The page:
I first met Alexander Shaburov some time ago, at the start of the 1990s. I remember the circumstances of our acquaintance well. It was in the city of Sverdlovsk (then still called “Sverdlovsk”), where I was performing at the city concert hall together with a group of Moscow musicians. After the concert a young man came up and gave me some home-made books with texts and pictures. I was cheered by their gaiety, lightness and gentle Micawberism. That young man was Shaburov.
When I saw him and his works in Moscow I did not immediately connect this artist, who had risen confidently and convincingly on the capital’s art scene, with the shy young individual from Sverdlovsk.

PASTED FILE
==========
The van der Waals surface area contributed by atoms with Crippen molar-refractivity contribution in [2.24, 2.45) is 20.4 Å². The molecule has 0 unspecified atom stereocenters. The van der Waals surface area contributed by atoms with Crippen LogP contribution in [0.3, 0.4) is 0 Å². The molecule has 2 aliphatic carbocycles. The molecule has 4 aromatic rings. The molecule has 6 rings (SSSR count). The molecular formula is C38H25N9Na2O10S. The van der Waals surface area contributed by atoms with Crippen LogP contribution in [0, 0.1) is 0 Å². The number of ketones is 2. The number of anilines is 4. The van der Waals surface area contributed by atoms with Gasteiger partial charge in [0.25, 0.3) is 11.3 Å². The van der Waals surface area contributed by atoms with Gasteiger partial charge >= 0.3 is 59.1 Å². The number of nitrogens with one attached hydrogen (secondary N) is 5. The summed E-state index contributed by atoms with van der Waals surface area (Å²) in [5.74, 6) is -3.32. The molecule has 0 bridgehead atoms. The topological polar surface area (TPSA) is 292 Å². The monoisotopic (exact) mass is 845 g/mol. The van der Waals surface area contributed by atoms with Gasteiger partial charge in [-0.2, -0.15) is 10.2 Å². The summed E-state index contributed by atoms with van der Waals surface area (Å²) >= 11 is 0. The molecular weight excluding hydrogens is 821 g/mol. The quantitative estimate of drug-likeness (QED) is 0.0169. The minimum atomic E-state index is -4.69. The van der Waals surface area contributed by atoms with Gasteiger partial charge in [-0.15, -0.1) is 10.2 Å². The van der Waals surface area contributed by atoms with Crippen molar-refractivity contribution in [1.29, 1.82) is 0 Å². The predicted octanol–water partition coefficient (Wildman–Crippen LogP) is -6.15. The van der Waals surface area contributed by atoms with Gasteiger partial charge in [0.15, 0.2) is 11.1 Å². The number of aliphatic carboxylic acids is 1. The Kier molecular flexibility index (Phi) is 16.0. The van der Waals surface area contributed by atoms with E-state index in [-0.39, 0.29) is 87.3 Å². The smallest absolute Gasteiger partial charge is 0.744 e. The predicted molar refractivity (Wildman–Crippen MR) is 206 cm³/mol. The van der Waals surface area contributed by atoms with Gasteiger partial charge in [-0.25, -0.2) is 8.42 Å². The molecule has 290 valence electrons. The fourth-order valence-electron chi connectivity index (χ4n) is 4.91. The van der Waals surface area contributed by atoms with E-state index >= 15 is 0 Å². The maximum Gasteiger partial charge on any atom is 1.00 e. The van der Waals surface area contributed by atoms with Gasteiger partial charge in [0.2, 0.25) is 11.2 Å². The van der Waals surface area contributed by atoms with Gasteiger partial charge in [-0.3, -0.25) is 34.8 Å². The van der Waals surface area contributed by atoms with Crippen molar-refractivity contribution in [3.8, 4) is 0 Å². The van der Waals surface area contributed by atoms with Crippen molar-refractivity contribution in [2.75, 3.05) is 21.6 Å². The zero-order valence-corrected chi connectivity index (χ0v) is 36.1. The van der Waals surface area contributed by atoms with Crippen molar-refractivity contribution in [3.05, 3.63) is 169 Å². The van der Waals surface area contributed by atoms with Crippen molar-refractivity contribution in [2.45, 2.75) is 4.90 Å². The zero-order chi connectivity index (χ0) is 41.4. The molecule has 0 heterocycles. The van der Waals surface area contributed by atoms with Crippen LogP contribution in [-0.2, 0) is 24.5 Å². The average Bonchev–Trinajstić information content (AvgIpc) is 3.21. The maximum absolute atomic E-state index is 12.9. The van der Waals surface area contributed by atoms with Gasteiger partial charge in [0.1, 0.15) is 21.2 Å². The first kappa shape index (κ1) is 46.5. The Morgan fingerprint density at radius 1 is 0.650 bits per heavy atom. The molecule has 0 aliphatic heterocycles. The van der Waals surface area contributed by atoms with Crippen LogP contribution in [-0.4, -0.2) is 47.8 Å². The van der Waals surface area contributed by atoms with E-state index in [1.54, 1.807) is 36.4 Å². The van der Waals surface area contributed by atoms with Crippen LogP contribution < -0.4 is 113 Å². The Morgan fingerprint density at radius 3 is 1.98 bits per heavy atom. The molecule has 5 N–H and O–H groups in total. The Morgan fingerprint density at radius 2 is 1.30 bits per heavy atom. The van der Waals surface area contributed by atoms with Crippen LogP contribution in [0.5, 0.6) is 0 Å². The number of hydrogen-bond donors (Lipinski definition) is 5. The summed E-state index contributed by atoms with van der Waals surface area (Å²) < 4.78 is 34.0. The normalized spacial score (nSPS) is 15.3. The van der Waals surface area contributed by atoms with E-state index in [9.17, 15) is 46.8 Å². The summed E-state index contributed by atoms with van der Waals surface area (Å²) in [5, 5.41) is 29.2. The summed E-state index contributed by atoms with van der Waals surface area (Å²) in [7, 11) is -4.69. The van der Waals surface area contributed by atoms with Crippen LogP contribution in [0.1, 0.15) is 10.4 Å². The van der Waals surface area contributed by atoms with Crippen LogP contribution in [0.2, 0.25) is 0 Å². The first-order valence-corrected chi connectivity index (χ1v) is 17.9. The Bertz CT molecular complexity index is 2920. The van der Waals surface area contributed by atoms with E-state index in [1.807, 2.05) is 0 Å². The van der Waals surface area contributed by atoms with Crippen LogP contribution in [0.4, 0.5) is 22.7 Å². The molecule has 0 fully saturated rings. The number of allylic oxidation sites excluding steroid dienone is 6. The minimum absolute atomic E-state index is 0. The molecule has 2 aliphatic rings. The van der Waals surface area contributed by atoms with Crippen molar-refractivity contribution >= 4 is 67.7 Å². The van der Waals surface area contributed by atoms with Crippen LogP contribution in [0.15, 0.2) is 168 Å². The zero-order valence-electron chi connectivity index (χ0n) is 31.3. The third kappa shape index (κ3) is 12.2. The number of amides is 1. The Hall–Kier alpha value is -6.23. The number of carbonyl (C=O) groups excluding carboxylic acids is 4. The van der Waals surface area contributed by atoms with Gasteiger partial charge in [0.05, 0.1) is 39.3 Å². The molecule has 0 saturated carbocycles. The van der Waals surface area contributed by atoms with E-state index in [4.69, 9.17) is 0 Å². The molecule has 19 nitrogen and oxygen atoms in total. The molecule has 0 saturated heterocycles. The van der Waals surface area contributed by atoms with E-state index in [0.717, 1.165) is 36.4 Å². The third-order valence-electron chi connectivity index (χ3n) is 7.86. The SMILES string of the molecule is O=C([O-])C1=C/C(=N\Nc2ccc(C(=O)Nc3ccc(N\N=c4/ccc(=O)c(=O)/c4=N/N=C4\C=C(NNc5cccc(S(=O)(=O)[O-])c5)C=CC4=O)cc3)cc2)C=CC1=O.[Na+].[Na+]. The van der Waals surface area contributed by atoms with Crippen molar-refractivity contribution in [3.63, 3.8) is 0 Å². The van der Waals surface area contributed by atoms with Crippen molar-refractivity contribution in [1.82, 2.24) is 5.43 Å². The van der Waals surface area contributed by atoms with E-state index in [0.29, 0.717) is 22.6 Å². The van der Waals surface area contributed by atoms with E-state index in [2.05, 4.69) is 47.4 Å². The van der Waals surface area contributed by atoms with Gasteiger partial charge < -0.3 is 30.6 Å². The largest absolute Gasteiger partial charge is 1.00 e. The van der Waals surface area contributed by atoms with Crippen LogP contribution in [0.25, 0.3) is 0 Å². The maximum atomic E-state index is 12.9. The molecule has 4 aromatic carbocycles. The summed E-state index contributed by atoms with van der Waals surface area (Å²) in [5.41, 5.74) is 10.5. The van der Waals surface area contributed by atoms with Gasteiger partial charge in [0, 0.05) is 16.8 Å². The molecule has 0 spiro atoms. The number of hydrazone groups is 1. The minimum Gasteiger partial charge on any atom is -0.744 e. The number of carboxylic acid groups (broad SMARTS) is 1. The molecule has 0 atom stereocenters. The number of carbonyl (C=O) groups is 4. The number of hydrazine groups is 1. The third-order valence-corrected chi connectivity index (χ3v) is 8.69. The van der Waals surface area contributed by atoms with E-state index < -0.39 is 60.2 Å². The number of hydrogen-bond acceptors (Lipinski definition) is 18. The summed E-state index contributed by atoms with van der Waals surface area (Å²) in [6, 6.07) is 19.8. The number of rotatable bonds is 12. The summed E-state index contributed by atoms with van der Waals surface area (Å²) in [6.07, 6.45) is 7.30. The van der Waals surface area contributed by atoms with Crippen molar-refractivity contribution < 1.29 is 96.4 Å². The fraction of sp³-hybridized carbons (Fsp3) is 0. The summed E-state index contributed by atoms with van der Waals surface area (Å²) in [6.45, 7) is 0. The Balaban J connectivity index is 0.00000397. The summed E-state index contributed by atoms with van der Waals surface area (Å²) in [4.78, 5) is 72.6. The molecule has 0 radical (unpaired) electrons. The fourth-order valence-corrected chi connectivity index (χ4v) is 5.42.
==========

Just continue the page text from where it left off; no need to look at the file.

Then came the Blue Noses and their eccentric, off-the-wall actions, brimming with inventiveness, fun and — despite their carnival energy — with an evident friendliness and delicacy, which unfortunately provoked a completely unmotivated aggression on the part of people worn down by total and chronic suspicion. Those people have no suspicion what an important service they in fact do for the artist, working disinterestedly for his success.
I would like to take the opportunity of saying that I like the phenomenon of Alexander Shaburov very much. I am much impressed by the trusting, almost homely, and spiritually comforting intonation, with which his artistic utterances — visual or verbal — reach my eye and ear. I can only have faith in an artist and give an attentive audience to his world picture on condition that he, the artist, has faith in me. With Shaburov, that is the case.